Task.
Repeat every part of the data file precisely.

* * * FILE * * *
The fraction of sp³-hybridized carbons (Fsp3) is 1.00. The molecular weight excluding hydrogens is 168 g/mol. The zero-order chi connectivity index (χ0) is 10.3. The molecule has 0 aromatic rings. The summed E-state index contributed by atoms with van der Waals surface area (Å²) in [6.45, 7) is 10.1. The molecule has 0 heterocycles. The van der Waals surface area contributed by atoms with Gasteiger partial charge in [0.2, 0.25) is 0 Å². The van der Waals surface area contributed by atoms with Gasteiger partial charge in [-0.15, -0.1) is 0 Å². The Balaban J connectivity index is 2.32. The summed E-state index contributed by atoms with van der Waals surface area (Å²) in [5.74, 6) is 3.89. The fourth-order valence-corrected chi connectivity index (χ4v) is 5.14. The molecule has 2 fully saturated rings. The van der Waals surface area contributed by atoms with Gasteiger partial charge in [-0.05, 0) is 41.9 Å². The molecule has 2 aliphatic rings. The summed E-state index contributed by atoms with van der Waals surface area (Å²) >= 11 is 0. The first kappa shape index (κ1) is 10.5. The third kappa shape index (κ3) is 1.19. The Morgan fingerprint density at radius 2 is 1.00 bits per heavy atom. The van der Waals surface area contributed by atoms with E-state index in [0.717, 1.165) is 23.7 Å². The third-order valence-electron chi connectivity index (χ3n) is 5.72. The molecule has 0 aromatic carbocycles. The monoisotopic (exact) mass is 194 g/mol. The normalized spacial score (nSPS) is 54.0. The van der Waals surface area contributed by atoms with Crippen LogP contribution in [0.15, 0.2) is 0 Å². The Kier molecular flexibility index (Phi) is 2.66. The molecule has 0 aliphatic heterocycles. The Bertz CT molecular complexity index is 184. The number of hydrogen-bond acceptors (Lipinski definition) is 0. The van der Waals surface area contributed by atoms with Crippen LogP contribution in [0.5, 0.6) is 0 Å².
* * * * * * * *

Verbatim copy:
The fraction of sp³-hybridized carbons (Fsp3) is 1.00. The molecular weight excluding hydrogens is 168 g/mol. The zero-order chi connectivity index (χ0) is 10.3. The molecule has 0 aromatic rings. The summed E-state index contributed by atoms with van der Waals surface area (Å²) in [6.45, 7) is 10.1. The molecule has 0 heterocycles. The van der Waals surface area contributed by atoms with Gasteiger partial charge in [0.2, 0.25) is 0 Å². The van der Waals surface area contributed by atoms with Gasteiger partial charge in [-0.15, -0.1) is 0 Å². The Balaban J connectivity index is 2.32. The summed E-state index contributed by atoms with van der Waals surface area (Å²) in [5.74, 6) is 3.89. The fourth-order valence-corrected chi connectivity index (χ4v) is 5.14. The molecule has 2 fully saturated rings. The van der Waals surface area contributed by atoms with Gasteiger partial charge in [-0.05, 0) is 41.9 Å². The molecule has 2 aliphatic rings. The summed E-state index contributed by atoms with van der Waals surface area (Å²) >= 11 is 0. The first kappa shape index (κ1) is 10.5. The third kappa shape index (κ3) is 1.19. The Morgan fingerprint density at radius 2 is 1.00 bits per heavy atom. The van der Waals surface area contributed by atoms with E-state index in [0.717, 1.165) is 23.7 Å². The third-order valence-electron chi connectivity index (χ3n) is 5.72. The molecule has 0 aromatic carbocycles. The monoisotopic (exact) mass is 194 g/mol. The normalized spacial score (nSPS) is 54.0. The van der Waals surface area contributed by atoms with Crippen LogP contribution in [0.15, 0.2) is 0 Å². The Kier molecular flexibility index (Phi) is 2.66. The molecule has 0 aliphatic heterocycles. The Bertz CT molecular complexity index is 184. The number of hydrogen-bond acceptors (Lipinski definition) is 0. The van der Waals surface area contributed by atoms with Crippen LogP contribution in [0.5, 0.6) is 0 Å².